Report: Steven Sebring spent 10 years on this fans-only document of rock's premier poetess, and though he gained amazing access to Patti Smith's world tours and family life, there's very little about the finished product that suggests it should've taken a decade to get made. Patti Smith: Dream Of Life is loose to a fault, dropping a little biography and a little–too little–concert footage in between long scenes of Smith hanging around her apartment, talking about pop and literature. The movie suggests a context for Smith's life and work, as she talks about carrying the torch of Walt Whitman and William Burroughs and passing it on to the next generation, and as she sits in cluttered rooms filled with all the accumulated artifacts that continue to define and inspire her. But aside from some down-to-earth scenes with Smith's parents and her kids, the film never penetrates beyond how Smith chooses to define herself. And the paltry amount of live performances in Dream Of Life is a crime. I'm a Smith fan with some major reservations (explored in a piece I wrote for The A.V. Club a couple of years ago), but I've never had any qualms about what the woman can do on stage. In some ways, Smith singing "Gloria" live is all the context anyone ever needs.
Additional comment: I have to share this exchange I had with my pal Jim Ridley, who forwarded me an invitation he'd received to a Sundance brunch sponsored by the makers of this film. In a lame attempt at humor, I wrote to Jim, "Will the food be Patti Smith-themed? Can I get some Piss Factory Potatoes?" To which Jim replied, "Patti Smith…will be serving you…courses, courses, courses, COURSES…coming in all directions." (And if that joke wasn't enough, Jim added, "Because the night belongs to nachos!" God I love Jim.)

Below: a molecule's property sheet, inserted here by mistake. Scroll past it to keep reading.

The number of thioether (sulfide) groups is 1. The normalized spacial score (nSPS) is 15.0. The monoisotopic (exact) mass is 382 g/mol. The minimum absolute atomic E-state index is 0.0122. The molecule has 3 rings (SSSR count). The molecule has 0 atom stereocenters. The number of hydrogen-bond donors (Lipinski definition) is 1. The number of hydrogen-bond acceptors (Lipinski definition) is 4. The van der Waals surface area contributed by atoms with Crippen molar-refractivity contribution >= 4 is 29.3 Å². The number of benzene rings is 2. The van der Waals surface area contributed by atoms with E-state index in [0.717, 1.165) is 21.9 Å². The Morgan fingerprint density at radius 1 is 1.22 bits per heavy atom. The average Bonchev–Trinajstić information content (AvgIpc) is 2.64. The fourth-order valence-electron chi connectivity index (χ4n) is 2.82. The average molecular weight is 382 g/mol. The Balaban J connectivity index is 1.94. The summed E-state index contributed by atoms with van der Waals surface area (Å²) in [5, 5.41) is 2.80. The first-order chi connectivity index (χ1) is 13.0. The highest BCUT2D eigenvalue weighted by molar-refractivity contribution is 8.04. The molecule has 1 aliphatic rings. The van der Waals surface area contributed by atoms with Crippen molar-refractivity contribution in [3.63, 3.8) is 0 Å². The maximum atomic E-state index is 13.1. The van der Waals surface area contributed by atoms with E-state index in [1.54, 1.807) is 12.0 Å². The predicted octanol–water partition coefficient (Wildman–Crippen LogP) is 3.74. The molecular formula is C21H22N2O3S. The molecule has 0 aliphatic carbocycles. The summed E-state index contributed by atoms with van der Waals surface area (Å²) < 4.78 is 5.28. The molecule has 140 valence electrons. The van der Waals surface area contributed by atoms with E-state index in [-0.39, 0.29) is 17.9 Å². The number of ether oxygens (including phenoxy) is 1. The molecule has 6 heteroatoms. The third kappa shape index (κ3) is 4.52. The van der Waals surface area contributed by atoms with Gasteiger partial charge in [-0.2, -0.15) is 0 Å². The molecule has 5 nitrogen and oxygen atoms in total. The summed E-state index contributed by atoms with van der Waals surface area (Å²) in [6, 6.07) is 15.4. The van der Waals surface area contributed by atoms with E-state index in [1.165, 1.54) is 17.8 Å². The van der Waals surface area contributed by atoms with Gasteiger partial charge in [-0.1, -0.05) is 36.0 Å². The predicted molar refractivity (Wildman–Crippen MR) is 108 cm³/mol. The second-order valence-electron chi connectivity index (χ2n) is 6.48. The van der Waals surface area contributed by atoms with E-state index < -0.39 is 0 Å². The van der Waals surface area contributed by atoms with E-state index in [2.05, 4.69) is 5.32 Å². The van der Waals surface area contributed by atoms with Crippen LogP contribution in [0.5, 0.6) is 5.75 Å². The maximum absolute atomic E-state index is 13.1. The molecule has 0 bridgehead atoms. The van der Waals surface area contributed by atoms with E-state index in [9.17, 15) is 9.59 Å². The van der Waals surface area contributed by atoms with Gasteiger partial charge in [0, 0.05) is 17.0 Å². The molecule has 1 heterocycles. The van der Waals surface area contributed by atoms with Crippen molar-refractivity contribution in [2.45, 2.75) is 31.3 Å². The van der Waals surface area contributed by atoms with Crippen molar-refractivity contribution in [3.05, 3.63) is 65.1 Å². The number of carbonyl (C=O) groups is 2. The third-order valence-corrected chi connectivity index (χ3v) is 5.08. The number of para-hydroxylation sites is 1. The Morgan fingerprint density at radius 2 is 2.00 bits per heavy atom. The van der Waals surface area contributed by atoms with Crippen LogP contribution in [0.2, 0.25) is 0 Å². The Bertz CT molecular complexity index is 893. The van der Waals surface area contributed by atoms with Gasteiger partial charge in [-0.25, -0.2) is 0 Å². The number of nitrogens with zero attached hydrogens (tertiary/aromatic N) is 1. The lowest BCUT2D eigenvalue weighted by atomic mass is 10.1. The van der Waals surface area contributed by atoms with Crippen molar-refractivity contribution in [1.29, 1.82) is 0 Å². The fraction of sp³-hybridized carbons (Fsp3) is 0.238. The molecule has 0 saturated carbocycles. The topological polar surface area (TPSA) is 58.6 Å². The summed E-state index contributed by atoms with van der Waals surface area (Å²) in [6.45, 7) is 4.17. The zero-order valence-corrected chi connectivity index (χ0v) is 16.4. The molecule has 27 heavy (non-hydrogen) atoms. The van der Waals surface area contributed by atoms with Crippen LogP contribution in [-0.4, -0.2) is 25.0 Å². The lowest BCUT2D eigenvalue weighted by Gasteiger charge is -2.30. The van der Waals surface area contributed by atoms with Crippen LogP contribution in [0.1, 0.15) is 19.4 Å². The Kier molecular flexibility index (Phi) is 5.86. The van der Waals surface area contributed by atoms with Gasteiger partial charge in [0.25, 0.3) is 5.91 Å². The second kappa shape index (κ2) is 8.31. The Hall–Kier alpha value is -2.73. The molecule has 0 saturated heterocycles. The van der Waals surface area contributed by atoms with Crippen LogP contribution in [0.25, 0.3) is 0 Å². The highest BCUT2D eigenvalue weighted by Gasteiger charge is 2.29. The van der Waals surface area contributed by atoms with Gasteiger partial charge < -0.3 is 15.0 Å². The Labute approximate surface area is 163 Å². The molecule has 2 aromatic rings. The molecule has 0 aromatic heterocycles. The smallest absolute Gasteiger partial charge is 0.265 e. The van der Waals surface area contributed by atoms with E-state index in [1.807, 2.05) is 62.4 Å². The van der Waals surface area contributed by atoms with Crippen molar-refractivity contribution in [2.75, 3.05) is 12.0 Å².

Be Kind Rewind (dir. Michel Gondry)
Headline: Homemade videos superior to Hollywood product
Indie Type: Gondry-esque
Soundtrack: As all over the map as the movie
Report: There's a lot to like about Be Kind Rewind, from the inventively lo-fi recreations of blockbuster movies–necessitated when a magnetized Jack Black erases the complete stock of a Passaic, NJ video store–to the overriding message that the quirks of an individual community are rarely served well by corporate franchises. But boy howdy is this movie ever a mess, with a plot that takes forever to get going–and to explain, frankly–and with an improvisatory style that thuds as often as it connects. Though its special effects are adorably cheap, Be Kind Rewind is still as ill-proportioned in its way as any action blockbuster: Basically, I was waiting throughout for Gondry's $1.98 versions of Ghostbusters and Rush Hour 2, and whenever his gimmickry wasn't part of a scene, I shrugged. Appropriately enough, this is the kind of movie that's going to play best on home video–digital or analog.
Smart People (dir. Noam Murro)
Headline: Uptight academic family learns to loosen
Indie Type: Quippy comedy about superficially broken people